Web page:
artificer (n.)
late 14c., "one who makes by art or skill," agent noun from artifice. Especially an inventor of devious artifices (c. 1600). Military sense "soldier-mechanic" dates from 1758.
artificial (adj.)
late 14c., "not natural or spontaneous," from Old French artificial, from Latin artificialis "of or belonging to art," from artificium "a work of art; skill; theory, system," from artifex (genitive artificis) "craftsman, artist, master of an art" (music, acting, sculpting, etc.), from stem of ars "art" (see art (n.)) + -fex "maker," from facere "to do, make" (from PIE root *dhe- "to set, put").

Earliest use in English is in the phrase artificial day "part of the day from sunrise to sunset" (as opposed to the natural day of 24 hours). Meaning "made by man, contrived by human skill and labor" is from early 15c. The word was applied from 16c. to anything made in imitation of, or as a substitute for, what is natural, whether real (light, tears) or not (teeth, flowers). Meaning "fictitious, assumed, not genuine" is from 1640s; that of "full of affectation, insincere" is from 1590s. Artificial insemination dates from 1894. Artificial intelligence "the science and engineering of making intelligent machines" was coined in 1956.
artificiality (n.)
1763; see artificial + -ity. Earlier was artificialness (1590s); Middle English had artificy (early 15c.).
artificiality (n.
artificially (adv.)
early 15c.; see artificial + -ly (2).
artillerist (n.)
"person skilled in gunnery," 1778; see artillery + -ist. Artilleryman is from 1630s. Middle English had artiller "maker of arms" (mid-15c.), from Old French artiller.
artillery (n.)
late 14c., "warlike munitions," especially ballistic engines, from Anglo-French artillerie, Old French artillerie (14c.), from artillier "to provide with engines of war" (13c.), which probably is from Medieval Latin articulum "art, skill," a diminutive of Latin ars (genitive artis) "art." But some would connect it to Latin articulum "joint," others to Latin apere "to attach, join," and still others to Old French atillier "to equip," altered by influence of arte.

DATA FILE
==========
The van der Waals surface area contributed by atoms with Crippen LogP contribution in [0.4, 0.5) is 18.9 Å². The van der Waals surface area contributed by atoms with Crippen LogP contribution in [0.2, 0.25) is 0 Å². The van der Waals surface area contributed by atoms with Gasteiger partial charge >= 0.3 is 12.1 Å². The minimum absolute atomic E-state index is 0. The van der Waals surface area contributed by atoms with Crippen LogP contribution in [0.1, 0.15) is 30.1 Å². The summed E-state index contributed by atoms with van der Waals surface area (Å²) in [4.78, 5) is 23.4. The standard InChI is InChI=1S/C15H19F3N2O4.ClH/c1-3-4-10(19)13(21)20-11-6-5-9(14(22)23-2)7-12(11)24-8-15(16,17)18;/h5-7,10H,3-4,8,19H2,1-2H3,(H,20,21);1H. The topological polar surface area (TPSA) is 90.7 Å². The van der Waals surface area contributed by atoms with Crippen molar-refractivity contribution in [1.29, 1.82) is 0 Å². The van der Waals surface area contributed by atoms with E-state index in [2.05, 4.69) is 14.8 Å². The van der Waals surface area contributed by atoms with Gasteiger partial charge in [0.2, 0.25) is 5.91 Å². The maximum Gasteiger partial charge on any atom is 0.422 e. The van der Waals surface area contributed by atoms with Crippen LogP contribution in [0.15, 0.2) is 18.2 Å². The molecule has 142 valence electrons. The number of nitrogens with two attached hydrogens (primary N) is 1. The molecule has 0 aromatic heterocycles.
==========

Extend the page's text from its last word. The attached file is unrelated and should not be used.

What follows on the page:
Originally any engine for discharging missiles (catapults, slings, bows, etc.); modern restriction to "ordnance, large guns" is from 16c. Technically, "all firearms discharged from carriages," as opposed to small arms, discharged by hand. As a branch of the army, from 1786.
artisan (adj.)
1859, from artisan (n.) or from adjectival use of the noun in French.
artisan (n.)
1530s, "one skilled in any mechanical art, craftsman," from Italian artigiano, from Vulgar Latin artitianus, from Latin artitus "skilled," past participle of artire "to instruct in the arts," from ars (genitive artis) "art" (see art (n.)). Barnhart reports Middle French artisan, often given as the direct source of the English word, is attested too late to be so.
artist (n.)
1580s, "one who cultivates one of the fine arts," from Middle French artiste (14c.), from Italian artista, from Medieval Latin artista, from Latin ars (see art (n.)).

Originally especially of the arts presided over by the Muses (history, poetry, comedy, tragedy, music, dancing, astronomy), but also used 17c. for "one skilled in any art or craft" (including professors, surgeons, craftsmen, cooks). Since mid-18c. especially of "one who practices the arts of design or visual arts."
artiste (n.)
"one skillful in some art not considered one of the fine arts," 1819 in English, from 1804 as a French word, from French artiste; a reborrowing of artist, at first in a foreign context, later used to fill the gap after the sense of artist had become limited toward the visual arts and especially painting.
Artiste: an admirable word (albeit somewhat Frenchified) of late applied, with nice discrimination, to every species of exhibitor, from a rope-dancer down to a mere painter or sculptor. On looking into little Entick (my great authority in these matters), I find we have already the word artist; but with stupid English perversity, we have hitherto used that in a much more restricted sense than its newly-imported rival, which it is becoming the excellent fashion to adopt. ["Paul Pry's Journal of a Residence at Little-Pedlington," Philadelphia, 1836]
artistic (adj.)
1753, from French artistique, from artiste (see artist). Native artist-like was recorded from 1711; artistly from 1754; artistical from 1798. Related: Artistically.
artistry (n.)
"artistic quality," 1837, from artist + -ry; as chemistry from chemist, etc.
artless (adj.)
1580s, "unskillful," from art (n.) + -less. Later also "uncultured, rude" (1590s); then "unartificial, natural" (1670s) and "guileless, ingenuous" (1713). Related: Artlessly; artlessness.
artsy (adj.)
"pretentiously artistic," 1902, from arts (see art (n.)); originally artsy-craftsy, with reference to the arts and crafts movement; always more or less dismissive or pejorative; artsy-fartsy was in use by 1971.